Can We Return to the Law, Please? Rethinking the Judicial interpretation of Procedural Rules in the ICC: A Conversation with Judge Tarfusser after the Gbagbo-Blé Goude Appeal Judgment

Press/Media: Research


On 31 March 2021, the Appeals Chamber of the International Criminal Court (“ICC”) delivered its judgment in the Prosecutor’s appeal against the decision of Trial Chamber I of 15 January 2019 (with reasons issued on 16 July 2019), wherein the Trial Chamber acquitted Mr Laurent Gbagbo and Mr Charles Blé Goudé of all charges. The Appeals Chamber found no error that could have materially affected the decision of the Trial Chamber in relation to both of the Prosecutor’s grounds of appeal. Therefore, the Appeals Chamber rejected the Prosecutor’s appeal and confirmed the decision of the Trial Chamber.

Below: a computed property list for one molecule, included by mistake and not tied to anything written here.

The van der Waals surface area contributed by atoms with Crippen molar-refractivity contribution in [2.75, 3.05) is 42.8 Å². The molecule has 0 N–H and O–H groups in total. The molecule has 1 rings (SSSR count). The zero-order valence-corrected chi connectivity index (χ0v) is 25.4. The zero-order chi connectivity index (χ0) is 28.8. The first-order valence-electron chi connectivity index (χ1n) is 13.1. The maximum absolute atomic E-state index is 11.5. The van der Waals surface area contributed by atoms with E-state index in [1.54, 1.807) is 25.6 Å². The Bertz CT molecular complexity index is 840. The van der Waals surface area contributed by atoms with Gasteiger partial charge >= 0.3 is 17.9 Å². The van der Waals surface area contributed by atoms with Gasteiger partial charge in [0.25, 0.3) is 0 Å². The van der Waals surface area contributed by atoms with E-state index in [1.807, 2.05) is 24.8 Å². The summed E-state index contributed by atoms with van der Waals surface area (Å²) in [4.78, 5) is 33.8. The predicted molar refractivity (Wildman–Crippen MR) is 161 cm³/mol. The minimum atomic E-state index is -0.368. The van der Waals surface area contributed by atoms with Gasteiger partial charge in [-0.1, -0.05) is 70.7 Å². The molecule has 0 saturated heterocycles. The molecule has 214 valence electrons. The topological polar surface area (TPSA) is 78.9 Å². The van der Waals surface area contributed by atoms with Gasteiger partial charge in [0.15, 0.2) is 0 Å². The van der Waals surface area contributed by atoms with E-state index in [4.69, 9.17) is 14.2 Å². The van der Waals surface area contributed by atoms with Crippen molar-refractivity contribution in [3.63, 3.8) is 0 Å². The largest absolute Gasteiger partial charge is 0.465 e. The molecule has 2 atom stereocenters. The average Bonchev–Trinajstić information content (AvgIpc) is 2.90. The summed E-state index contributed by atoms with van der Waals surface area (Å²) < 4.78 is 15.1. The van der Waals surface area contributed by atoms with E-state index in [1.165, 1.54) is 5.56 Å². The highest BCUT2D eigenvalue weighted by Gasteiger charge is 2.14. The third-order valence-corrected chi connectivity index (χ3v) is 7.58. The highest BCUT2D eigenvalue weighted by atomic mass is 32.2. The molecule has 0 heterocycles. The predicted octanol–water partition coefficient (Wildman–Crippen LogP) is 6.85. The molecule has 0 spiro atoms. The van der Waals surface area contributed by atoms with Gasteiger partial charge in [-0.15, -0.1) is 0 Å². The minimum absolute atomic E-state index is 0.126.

In this conversation, Giovanni Chiarini interviews Cuno Jakob Tarfusser – former Judge and Second Vice-President of the ICC – on two of the many fragile points that emerge from this appeal judgment, such as the method of judicial interpretation regarding the procedural rules. Specifically, they focus on: 1) the interpretation of “no case to answer”; and 2) the interpretation of the burden of proof.

At the end of this short conversation, we could definitely agree that the manner of judicial interpretation of the procedural rules should strictly conform to the legal framework of the Court. Otherwise, an increasingly intricate and unforeseeable procedure emerges, based on an almost arbitrary discretion of the judges.

Period13 Apr 2021

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